Star Count in Sunderland: Why a Wearside astronomer wants us all to look to the sky
A leading astronomer from Sunderland is heading the call for Wearsiders to play their part in testing the quality of the night skies.
Dan Monk is the senior astronomer at Kielder Observatory in Northumberland. He is urging people to take part in Star Count, organised by the countryside charity CPRE, formerly the Campaign to Protect Rural England.
To test the effects of light pollution, the charity is asking participants to count the number of stars they can see inside the main rectangle of the Orion constellation.
CPRE has created a night-sky map of the country in order to understand the extent of light pollution, and how it varies in different geographical areas.
The Star Count takes place from Saturday, February 6 and runs until Saturday, February 14.
Sky watchers are asked to choose a clear night when possible during that week, to look at the Orion constellation and count the number of stars they can see inside the rectangle, depicting the “shoulders” and “feet” of the Greek mythological figure.
Dan from Silksworth, who is director of the recently opened Gillian Dickinson Astro-Imaging Academy at the observatory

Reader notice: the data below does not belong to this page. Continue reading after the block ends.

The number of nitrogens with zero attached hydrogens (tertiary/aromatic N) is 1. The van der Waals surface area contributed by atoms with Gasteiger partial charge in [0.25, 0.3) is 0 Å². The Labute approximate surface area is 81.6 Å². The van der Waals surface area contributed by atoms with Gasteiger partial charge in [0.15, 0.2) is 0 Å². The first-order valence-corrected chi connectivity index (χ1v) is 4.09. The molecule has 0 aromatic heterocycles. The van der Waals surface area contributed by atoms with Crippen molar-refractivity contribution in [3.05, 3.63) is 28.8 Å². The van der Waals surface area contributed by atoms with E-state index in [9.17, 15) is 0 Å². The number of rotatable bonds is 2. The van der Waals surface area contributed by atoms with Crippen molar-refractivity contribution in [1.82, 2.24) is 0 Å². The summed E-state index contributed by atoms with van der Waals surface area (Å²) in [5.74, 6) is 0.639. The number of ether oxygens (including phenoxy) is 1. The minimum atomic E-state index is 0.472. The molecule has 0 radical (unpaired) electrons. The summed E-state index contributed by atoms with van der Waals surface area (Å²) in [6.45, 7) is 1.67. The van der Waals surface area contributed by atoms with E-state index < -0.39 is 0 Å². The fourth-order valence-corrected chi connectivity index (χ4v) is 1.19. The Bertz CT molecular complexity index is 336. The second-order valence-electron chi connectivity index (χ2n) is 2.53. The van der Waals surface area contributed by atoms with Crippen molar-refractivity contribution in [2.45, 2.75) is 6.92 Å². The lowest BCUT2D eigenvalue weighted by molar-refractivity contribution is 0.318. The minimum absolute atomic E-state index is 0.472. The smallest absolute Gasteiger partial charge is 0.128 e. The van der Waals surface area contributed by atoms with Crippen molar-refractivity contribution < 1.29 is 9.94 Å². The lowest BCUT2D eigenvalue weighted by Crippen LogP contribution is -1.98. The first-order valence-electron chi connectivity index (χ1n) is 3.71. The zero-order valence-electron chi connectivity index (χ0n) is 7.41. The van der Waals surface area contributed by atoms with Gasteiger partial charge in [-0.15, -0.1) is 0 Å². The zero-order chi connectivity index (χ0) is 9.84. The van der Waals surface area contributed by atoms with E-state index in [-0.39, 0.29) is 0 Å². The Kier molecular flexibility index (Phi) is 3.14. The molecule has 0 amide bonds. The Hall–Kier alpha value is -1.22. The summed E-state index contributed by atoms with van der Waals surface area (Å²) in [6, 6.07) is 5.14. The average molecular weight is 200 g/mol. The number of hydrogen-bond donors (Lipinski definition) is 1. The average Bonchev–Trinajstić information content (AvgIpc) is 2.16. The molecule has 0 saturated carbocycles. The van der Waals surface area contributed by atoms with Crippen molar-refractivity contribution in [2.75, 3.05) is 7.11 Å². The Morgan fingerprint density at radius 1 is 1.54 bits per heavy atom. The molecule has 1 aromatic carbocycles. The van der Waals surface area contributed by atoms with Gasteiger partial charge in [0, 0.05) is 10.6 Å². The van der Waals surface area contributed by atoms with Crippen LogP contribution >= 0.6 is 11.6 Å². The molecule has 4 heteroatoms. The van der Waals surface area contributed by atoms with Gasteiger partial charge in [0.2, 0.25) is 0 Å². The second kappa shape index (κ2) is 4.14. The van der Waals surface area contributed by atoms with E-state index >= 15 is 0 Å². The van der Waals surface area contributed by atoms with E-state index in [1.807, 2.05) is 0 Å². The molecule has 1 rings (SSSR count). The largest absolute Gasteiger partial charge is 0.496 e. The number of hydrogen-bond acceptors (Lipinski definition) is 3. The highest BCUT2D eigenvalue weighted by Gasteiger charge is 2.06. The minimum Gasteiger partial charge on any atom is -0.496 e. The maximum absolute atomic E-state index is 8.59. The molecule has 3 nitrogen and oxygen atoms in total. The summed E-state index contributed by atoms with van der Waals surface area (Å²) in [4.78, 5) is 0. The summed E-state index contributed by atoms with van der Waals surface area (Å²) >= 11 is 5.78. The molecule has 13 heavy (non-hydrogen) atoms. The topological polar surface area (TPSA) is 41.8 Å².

He says everyone across the North East, whether they’re under the dark skies of Kielder or the bright skies of Sunderland, can contribute to the test.
Dan said: “I grew up in Silksworth and now work at Kielder, so I know the vast differences in how much we can see of the night sky from different places in the region.
“But the Star Count is not a competition between best and worst. It’s a chance to contribute to national research from your front door or back gate – because the organisers are not suggesting anyone leaves their home during lockdown.
“I first developed my love of astronomy from living in a city and looking up, and I think that it’s an easy thing to do during lockdown and also a family thing.
“It would be great to see children getting involved because so many love to look up to the night skies and explore.”
Details can then be sent CPRE’s website, which gives more information on the event. Access the website by clicking here.